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Group exhibition: Resurrected Matter, Museum of Art Timisoara, Romania

Postwar Expressions in the works of Tadeusz Kantor, Shinkichi Tajiri and Jaap Wagemaker 16 October - 16 November 2020 Curated by Maria Rus Bojan

Resurrected Matter explores the prominent tendencies that shaped the postwar artistic climate in Europe through the works of three important artists of different backgrounds and creative expressions: the American-born Japanese artist Shinkichi Tajiri, who lived his life in France and The Netherlands, the Dutch artist Jaap Wagemaker, and the Polish artist Tadeusz Kantor.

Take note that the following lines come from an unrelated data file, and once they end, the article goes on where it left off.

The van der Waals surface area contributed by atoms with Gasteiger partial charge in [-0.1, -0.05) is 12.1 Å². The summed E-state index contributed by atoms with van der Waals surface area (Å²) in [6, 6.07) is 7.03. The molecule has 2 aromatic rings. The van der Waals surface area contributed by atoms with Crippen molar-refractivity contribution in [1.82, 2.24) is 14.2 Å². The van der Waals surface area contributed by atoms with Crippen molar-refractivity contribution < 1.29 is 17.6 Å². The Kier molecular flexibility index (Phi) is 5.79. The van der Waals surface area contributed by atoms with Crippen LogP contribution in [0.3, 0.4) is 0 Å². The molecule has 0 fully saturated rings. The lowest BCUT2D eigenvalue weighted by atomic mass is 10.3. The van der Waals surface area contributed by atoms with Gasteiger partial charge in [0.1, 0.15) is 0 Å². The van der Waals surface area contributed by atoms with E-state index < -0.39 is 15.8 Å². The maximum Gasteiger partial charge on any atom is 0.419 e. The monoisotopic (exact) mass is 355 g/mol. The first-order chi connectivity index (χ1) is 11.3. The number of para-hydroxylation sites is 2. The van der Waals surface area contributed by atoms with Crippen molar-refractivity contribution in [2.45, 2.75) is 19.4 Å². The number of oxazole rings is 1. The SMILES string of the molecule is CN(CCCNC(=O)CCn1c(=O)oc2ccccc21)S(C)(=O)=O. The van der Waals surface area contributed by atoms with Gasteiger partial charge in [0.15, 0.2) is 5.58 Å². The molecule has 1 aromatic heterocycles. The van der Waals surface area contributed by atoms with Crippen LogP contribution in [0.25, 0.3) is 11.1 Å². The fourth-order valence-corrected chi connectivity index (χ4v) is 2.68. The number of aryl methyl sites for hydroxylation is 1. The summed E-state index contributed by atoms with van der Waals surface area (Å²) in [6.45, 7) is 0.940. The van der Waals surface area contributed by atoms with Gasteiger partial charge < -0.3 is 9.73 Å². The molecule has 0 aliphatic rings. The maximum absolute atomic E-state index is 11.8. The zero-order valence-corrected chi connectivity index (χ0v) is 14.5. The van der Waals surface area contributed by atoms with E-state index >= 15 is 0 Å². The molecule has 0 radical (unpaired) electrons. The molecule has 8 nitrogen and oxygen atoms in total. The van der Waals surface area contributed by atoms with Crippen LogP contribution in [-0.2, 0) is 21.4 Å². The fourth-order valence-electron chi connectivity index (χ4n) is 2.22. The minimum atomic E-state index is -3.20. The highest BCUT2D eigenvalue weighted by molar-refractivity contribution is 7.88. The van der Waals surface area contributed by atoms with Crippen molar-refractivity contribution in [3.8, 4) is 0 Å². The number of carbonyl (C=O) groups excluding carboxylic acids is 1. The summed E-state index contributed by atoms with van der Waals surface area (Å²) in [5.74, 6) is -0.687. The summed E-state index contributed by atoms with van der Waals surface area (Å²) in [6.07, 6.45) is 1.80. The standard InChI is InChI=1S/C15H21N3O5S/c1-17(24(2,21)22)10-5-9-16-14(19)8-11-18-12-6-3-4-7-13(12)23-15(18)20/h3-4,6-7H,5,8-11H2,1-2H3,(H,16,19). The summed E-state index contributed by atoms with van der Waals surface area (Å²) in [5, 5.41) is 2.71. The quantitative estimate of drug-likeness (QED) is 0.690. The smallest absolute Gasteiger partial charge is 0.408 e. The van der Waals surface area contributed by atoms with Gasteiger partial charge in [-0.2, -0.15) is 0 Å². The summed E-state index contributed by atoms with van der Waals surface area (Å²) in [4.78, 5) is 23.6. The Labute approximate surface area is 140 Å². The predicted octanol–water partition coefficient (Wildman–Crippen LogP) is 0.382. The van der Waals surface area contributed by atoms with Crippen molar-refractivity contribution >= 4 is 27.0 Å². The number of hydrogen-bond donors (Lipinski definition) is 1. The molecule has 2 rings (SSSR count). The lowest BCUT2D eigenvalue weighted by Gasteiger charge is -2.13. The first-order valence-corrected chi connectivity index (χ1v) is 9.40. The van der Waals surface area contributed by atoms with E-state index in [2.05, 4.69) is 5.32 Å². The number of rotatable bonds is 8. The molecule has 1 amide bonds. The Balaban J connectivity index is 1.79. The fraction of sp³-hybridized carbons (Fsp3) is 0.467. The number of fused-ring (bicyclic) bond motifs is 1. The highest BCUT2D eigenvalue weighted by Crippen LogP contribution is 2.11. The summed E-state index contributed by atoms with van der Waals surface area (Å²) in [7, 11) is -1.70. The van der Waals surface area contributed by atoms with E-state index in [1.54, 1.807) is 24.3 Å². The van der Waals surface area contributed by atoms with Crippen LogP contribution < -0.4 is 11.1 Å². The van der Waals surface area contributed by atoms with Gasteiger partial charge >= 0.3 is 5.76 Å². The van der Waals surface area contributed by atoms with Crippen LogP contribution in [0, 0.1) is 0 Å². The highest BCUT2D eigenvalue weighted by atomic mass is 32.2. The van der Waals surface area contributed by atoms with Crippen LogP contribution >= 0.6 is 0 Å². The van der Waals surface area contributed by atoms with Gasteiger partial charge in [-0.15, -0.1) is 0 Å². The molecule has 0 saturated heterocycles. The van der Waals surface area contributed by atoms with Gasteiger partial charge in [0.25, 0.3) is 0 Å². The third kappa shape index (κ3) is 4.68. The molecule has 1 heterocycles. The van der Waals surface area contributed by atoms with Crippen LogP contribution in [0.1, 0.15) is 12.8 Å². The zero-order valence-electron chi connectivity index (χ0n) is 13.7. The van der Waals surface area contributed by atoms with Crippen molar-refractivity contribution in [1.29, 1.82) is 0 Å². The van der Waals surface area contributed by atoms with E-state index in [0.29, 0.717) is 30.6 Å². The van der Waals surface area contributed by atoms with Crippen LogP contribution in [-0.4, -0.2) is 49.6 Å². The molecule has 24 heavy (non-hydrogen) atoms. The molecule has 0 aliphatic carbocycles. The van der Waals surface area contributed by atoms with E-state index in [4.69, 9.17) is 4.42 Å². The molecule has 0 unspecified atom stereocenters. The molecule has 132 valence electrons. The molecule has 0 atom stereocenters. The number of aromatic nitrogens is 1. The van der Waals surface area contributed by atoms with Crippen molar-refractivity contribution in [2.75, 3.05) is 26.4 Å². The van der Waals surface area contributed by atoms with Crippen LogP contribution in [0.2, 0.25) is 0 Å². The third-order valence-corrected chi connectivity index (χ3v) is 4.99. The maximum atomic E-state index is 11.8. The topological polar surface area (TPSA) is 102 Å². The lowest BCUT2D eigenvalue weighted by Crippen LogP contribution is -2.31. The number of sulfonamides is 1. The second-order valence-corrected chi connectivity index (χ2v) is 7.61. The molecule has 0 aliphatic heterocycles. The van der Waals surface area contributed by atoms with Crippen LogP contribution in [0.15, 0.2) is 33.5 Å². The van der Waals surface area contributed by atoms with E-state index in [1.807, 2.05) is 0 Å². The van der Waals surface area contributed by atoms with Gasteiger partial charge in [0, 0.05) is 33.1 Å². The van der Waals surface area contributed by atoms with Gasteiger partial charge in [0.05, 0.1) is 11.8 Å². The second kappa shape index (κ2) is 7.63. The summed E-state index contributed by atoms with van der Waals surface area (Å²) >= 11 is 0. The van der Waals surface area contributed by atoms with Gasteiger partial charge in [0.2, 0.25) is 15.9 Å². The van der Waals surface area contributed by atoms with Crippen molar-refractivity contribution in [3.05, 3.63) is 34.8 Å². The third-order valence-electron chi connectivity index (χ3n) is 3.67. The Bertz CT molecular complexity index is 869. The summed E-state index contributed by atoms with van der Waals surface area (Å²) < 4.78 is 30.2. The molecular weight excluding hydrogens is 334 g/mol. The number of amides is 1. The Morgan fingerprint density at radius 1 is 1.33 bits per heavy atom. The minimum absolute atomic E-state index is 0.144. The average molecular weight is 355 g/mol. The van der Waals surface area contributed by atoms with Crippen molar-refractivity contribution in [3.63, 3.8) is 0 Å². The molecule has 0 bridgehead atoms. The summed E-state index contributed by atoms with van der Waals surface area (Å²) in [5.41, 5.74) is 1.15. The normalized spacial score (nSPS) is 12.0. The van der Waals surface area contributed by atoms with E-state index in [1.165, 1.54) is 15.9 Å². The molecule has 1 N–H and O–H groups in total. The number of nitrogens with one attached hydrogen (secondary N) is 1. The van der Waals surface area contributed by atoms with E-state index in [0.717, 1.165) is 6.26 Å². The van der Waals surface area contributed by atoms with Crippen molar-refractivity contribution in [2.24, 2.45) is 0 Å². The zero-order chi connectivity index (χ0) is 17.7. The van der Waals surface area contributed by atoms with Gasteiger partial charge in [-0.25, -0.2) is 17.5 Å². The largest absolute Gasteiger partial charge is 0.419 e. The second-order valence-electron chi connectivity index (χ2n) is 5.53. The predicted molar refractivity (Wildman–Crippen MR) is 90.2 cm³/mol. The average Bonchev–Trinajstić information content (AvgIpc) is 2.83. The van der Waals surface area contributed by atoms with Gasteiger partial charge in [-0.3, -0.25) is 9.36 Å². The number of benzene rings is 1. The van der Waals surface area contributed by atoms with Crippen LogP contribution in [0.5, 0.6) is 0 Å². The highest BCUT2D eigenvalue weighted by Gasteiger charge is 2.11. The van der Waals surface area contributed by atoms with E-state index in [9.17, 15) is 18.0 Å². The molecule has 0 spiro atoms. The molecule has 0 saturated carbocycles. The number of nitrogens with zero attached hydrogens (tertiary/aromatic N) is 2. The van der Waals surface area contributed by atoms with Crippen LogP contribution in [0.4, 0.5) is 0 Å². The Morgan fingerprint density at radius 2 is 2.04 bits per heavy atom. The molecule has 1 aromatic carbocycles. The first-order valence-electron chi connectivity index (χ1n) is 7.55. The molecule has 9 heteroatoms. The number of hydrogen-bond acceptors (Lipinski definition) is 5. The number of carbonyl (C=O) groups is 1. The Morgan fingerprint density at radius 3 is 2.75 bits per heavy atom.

Navigating around these artists’ original approaches to the physical “matter” of painting and spiritual “matter” of sculpture, this exhibition proposes an unusual association of works, which emphasise the spirit of the 1950’s: overcoming the postwar malaise through fundamental change, a renewal which announces a full-circle of artistic renaissance through liberation from old conventions. Even though formally these artists have different approaches, it is important to consider their works from this period from an integrated perspective, taking into account that Kantor lived on the other side of Europe, beyond the Iron Curtain, isolated from the West. While Tajiri and Wagemaker have previously exhibited together and even represented The Netherlands at the Venice Biennale in 1962, Kantor has never been associated with the other two. It is nevertheless vital to highlight Kantor’s position as an Eastern European artist in full synchronicity with artists from the West, adapted to the local (problematic) context of that period in his native country, Poland. The exhibition is organized by Triade Foundation, Timisoara in partnership with the Museum of Art Timisoara and the Association Timisoara 2021 - European Capital of Culture, and was made possible by the generous support given by the European Art East Foundation and the exceptional loans from the Artur Trawinski Collection (Portugal/Poland) and Matthijs Erdman (The Netherlands). Special thanks to Timea Lelik, Ph.D, for her contribution to the art historical research for this exhibition.


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